Pharmacists who aren’t specialists can still expect to take on more responsibilities as a consequence of the Affordable Care Act. With the law’s expansion of Medicaid, Daniel Brown, a pharmacist and professor at the pharmacy school at Palm Beach Atlantic University, tells Medscape that he expects community pharmacies to see more Medicaid prescriptions. He also sees the increase in this patient traffic presenting additional opportunities for pharmacists to talk to patients about preventive services. Here’s where pharmacy automation is important. Automation doesn’t replace pharmacists. Instead, it provides a remedy to busy pharmacists – these systems free pharmacists to spend more of their time counseling patients instead of sorting pills. If the expected increase in patient traffic to pharmacies holds true, time savings found with automation will become very valuable.

For more information about emerging pharmacy trends, please contact us.

How To Use Google Glasses in Healthcare Training To Broaden Your Scope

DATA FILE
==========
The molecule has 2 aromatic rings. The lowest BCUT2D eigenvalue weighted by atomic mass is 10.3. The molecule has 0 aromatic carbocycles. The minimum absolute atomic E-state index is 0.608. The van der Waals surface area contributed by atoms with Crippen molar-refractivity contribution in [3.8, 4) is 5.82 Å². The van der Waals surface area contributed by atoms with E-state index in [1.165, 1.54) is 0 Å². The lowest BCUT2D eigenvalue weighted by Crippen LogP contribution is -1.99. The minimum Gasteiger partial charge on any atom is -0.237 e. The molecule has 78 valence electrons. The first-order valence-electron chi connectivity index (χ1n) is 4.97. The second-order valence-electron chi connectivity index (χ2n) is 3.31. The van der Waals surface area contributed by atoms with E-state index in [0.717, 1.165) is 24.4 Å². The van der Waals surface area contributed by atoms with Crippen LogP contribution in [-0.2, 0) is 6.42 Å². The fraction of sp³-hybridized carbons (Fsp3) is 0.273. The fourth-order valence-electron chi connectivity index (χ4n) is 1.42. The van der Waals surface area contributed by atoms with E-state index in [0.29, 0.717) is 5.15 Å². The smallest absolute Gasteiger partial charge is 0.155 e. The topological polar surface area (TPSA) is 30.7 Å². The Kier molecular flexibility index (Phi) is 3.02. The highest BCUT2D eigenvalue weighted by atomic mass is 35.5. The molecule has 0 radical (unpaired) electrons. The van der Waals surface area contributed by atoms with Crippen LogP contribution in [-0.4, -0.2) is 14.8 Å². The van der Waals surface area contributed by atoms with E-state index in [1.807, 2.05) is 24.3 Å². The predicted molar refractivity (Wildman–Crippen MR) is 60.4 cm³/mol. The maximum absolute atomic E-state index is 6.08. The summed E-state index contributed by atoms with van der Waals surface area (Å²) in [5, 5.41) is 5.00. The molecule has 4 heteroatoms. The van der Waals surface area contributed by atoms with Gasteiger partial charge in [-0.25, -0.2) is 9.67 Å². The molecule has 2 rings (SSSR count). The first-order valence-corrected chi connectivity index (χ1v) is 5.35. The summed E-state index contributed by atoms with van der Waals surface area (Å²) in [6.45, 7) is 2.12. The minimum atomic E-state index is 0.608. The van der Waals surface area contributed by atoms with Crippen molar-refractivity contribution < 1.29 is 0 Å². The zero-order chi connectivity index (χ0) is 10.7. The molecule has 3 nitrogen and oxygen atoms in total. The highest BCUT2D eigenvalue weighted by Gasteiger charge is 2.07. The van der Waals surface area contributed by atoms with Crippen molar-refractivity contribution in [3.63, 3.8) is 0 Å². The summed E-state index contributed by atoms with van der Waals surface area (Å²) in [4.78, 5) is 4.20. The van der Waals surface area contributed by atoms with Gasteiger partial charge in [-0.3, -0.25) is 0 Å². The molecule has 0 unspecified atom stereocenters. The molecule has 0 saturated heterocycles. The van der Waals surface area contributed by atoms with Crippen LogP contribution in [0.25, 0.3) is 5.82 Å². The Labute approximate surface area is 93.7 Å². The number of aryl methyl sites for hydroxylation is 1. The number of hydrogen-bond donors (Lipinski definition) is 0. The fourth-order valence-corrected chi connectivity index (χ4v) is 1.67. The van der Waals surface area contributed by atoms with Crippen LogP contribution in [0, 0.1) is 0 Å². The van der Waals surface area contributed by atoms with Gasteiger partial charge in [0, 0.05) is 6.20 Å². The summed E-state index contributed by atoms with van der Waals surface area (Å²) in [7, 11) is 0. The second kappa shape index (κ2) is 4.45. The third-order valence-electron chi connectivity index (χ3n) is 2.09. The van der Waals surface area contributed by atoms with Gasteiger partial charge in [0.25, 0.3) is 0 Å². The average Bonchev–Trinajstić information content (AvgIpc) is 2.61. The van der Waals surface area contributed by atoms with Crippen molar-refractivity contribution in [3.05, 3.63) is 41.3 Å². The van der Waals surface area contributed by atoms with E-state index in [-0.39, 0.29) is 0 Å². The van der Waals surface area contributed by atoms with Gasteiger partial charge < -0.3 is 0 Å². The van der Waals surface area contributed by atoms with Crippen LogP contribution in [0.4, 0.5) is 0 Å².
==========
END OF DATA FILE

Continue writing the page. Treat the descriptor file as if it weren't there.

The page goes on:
Google Glass has been receiving a lot of press recently, especially in the field of medicine. Before we delve into how to use google glasses in healthcare training, let’s start by looking more closely at the device.

how to use google glasses in healthcare training, technology and healthcare, google glass and healthcareAs the name suggests, Google Glass is worn similar to a pair of glasses, minus one component: the lens. Instead of the lenses found in a traditional pair of glasses, the unit consists of a wire frame with a small, square computer in the upper right hand corner. The right side of the wire frame, close to the ear, acts as a track pad that turns the device off and on.

Once activated, the user can view the computer screen in their peripheral vision. The screen can be used to scroll through information, like a mini computer, or can be used as a live video capture of whatever you are viewing.